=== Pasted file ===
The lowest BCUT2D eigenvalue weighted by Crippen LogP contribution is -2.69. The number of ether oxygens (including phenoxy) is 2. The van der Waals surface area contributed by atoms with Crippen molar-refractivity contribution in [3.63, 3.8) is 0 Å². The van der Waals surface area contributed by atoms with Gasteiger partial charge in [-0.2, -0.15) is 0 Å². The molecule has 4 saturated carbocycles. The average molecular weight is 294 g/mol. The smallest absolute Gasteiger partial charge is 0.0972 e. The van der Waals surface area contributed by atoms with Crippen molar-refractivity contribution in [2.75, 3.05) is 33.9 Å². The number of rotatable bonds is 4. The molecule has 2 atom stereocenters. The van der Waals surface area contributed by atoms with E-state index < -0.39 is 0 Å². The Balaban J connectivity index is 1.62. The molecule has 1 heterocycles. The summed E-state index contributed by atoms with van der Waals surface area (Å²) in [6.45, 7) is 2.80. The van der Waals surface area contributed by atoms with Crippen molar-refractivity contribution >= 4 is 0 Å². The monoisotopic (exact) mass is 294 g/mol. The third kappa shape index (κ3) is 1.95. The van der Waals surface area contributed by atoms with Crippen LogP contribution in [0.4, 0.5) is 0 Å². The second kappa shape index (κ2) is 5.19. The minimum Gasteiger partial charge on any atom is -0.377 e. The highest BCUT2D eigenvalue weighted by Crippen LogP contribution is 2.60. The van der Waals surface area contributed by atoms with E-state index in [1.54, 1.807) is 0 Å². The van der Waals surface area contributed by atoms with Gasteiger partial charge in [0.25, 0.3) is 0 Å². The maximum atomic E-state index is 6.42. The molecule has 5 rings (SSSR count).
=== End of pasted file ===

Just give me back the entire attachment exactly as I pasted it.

The lowest BCUT2D eigenvalue weighted by Crippen LogP contribution is -2.69. The number of ether oxygens (including phenoxy) is 2. The van der Waals surface area contributed by atoms with Crippen molar-refractivity contribution in [3.63, 3.8) is 0 Å². The van der Waals surface area contributed by atoms with Gasteiger partial charge in [-0.2, -0.15) is 0 Å². The molecule has 4 saturated carbocycles. The average molecular weight is 294 g/mol. The smallest absolute Gasteiger partial charge is 0.0972 e. The van der Waals surface area contributed by atoms with Crippen molar-refractivity contribution in [2.75, 3.05) is 33.9 Å². The number of rotatable bonds is 4. The molecule has 2 atom stereocenters. The van der Waals surface area contributed by atoms with E-state index < -0.39 is 0 Å². The Balaban J connectivity index is 1.62. The molecule has 1 heterocycles. The summed E-state index contributed by atoms with van der Waals surface area (Å²) in [6.45, 7) is 2.80. The van der Waals surface area contributed by atoms with Crippen molar-refractivity contribution >= 4 is 0 Å². The monoisotopic (exact) mass is 294 g/mol. The third kappa shape index (κ3) is 1.95. The van der Waals surface area contributed by atoms with Crippen LogP contribution in [0.4, 0.5) is 0 Å². The second kappa shape index (κ2) is 5.19. The minimum Gasteiger partial charge on any atom is -0.377 e. The highest BCUT2D eigenvalue weighted by Crippen LogP contribution is 2.60. The van der Waals surface area contributed by atoms with E-state index in [1.54, 1.807) is 0 Å². The van der Waals surface area contributed by atoms with Gasteiger partial charge in [0.25, 0.3) is 0 Å². The maximum atomic E-state index is 6.42. The molecule has 5 rings (SSSR count).